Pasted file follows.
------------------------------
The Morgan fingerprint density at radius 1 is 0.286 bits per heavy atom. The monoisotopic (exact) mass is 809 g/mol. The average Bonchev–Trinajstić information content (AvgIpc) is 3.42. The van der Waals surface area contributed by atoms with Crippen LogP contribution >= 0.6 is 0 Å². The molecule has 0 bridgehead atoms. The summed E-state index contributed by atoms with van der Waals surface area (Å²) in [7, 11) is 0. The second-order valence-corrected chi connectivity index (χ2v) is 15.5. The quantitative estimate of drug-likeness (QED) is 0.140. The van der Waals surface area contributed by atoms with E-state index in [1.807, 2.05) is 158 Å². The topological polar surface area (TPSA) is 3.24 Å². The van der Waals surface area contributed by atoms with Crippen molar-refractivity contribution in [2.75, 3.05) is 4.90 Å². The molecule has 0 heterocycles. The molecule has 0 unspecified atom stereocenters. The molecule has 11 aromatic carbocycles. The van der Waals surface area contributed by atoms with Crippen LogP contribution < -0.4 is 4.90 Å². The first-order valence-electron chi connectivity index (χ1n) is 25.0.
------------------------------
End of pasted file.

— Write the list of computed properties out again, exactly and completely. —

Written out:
The Morgan fingerprint density at radius 1 is 0.286 bits per heavy atom. The monoisotopic (exact) mass is 809 g/mol. The average Bonchev–Trinajstić information content (AvgIpc) is 3.42. The van der Waals surface area contributed by atoms with Crippen LogP contribution >= 0.6 is 0 Å². The molecule has 0 bridgehead atoms. The summed E-state index contributed by atoms with van der Waals surface area (Å²) in [7, 11) is 0. The second-order valence-corrected chi connectivity index (χ2v) is 15.5. The quantitative estimate of drug-likeness (QED) is 0.140. The van der Waals surface area contributed by atoms with E-state index in [1.807, 2.05) is 158 Å². The topological polar surface area (TPSA) is 3.24 Å². The van der Waals surface area contributed by atoms with Crippen molar-refractivity contribution in [2.75, 3.05) is 4.90 Å². The molecule has 0 heterocycles. The molecule has 0 unspecified atom stereocenters. The molecule has 11 aromatic carbocycles. The van der Waals surface area contributed by atoms with Crippen LogP contribution < -0.4 is 4.90 Å². The first-order valence-electron chi connectivity index (χ1n) is 25.0.